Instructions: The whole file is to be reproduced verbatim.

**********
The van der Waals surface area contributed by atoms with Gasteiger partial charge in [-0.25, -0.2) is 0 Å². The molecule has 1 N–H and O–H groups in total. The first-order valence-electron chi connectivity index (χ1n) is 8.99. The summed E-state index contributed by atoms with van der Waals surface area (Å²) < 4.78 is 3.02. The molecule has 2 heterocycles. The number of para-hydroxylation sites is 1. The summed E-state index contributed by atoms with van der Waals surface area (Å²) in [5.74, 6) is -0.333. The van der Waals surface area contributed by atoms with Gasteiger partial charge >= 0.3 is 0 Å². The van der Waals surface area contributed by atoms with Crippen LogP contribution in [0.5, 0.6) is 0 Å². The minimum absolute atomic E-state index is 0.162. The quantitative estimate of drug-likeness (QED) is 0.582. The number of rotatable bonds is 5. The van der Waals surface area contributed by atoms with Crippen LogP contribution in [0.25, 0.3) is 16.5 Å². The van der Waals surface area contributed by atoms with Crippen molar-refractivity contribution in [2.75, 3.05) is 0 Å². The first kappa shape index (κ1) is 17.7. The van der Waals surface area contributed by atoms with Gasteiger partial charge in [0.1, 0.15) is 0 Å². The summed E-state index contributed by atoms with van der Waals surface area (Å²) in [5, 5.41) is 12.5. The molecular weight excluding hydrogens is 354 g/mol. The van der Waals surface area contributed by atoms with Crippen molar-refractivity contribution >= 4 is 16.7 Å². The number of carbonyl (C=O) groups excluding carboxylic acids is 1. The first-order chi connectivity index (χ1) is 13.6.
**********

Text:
The van der Waals surface area contributed by atoms with Gasteiger partial charge in [-0.25, -0.2) is 0 Å². The molecule has 1 N–H and O–H groups in total. The first-order valence-electron chi connectivity index (χ1n) is 8.99. The summed E-state index contributed by atoms with van der Waals surface area (Å²) < 4.78 is 3.02. The molecule has 2 heterocycles. The number of para-hydroxylation sites is 1. The summed E-state index contributed by atoms with van der Waals surface area (Å²) in [5.74, 6) is -0.333. The van der Waals surface area contributed by atoms with Gasteiger partial charge >= 0.3 is 0 Å². The van der Waals surface area contributed by atoms with Crippen LogP contribution in [0.5, 0.6) is 0 Å². The minimum absolute atomic E-state index is 0.162. The quantitative estimate of drug-likeness (QED) is 0.582. The number of rotatable bonds is 5. The van der Waals surface area contributed by atoms with Crippen LogP contribution in [0.25, 0.3) is 16.5 Å². The van der Waals surface area contributed by atoms with Crippen molar-refractivity contribution in [2.75, 3.05) is 0 Å². The first kappa shape index (κ1) is 17.7. The van der Waals surface area contributed by atoms with Gasteiger partial charge in [0.1, 0.15) is 0 Å². The summed E-state index contributed by atoms with van der Waals surface area (Å²) in [5, 5.41) is 12.5. The molecular weight excluding hydrogens is 354 g/mol. The van der Waals surface area contributed by atoms with Crippen molar-refractivity contribution >= 4 is 16.7 Å². The number of carbonyl (C=O) groups excluding carboxylic acids is 1. The first-order chi connectivity index (χ1) is 13.6.